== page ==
The current excavation was conducted in the eastern part of the area slated for construction. Two excavation squares (A and B, each 4 × 5 m) were opened after the removal of a fill to a depth of c. 1.5 m.
Square A. Remains of a small-fieldstones construction, possibly the foundations of a wall or a floor, were revealed in the eastern and western parts of the square (L10, L11, exposed length of each c. 0.7 m, width c. 0.15 m, exposed height c. 0.15 m; Fig. 2). A concentration of small fieldstones, probably a floor foundation (L15) was found west of L10. Pottery sherds of a goblet (Fig. 3:9), a lamp (Fig. 3:10) and a steatite vessel (Fig. 3:12) dating to the Fatimid period (tenth–eleventh centuries CE) were found in the excavation square, down to the level of the floor foundation.
Square B. Two dressed fieldstones were discovered, probably the remains of a wall (W4; Fig. 4), which was oriented northeast–southwest and preserved to a height of one course. The date of the wall is not clear, however fragments of pottery vessels ascribed to the Fatimid period (tenth–eleventh centuries CE) were found above it: sgrafitto bowls (Fig. 3:1, 2), a cooking pot (Fig. 3:3), jars (Fig. 3:4, 5), jugs (Fig. 3:6, 7) and a flask (Fig. 3:8). In addition, ceramic wedges which were part of a kiln furniture (Fig. 3:13) and date to the Early Islamic period (ninth–eleventh centuries CE) were found. A lamp (Fig. 3:11) that dates to the Abbasid period (ninth–tenth centuries CE) was recovered from below the foundations of W4. An oval patch of white plaster (L5; diam. c. 0.3 m; Fig. 4), which may have been part of a floor foundation, was exposed east of the wall. Above the plaster were pottery sherds from the Fatimid period (tenth–eleventh centuries CE).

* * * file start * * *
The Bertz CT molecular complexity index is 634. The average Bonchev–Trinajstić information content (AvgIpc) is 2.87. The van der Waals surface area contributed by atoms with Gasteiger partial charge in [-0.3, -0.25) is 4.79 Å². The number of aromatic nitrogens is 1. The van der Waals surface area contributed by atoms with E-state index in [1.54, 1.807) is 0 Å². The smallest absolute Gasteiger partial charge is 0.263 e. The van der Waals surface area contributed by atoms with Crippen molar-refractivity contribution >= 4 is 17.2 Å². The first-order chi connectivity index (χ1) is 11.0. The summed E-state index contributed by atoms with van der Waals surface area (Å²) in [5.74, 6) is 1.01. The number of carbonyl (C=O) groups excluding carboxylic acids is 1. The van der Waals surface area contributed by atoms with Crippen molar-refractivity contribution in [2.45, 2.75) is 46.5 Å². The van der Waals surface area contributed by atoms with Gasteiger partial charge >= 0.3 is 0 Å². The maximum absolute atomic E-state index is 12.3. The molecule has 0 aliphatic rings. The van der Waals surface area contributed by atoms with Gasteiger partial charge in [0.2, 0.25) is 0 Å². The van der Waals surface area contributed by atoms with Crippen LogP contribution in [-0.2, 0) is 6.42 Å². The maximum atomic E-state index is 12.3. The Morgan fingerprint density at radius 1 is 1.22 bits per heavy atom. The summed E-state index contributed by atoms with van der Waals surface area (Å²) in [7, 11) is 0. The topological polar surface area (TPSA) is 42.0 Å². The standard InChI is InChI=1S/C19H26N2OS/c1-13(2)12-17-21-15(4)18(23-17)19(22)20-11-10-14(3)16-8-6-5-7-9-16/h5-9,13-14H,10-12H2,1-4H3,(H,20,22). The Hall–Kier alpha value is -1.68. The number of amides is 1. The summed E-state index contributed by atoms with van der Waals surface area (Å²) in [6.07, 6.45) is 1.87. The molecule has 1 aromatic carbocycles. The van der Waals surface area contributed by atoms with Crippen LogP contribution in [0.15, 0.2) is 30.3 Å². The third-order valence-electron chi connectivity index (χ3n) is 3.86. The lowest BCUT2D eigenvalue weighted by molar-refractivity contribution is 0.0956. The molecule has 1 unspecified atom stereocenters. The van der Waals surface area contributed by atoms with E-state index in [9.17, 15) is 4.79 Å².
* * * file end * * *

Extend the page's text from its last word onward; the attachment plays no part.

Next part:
Remains of a building from the Early Islamic period were exposed in the excavation, as were ceramic wedges, which suggest the presence of a potter’s kiln in the vicinity.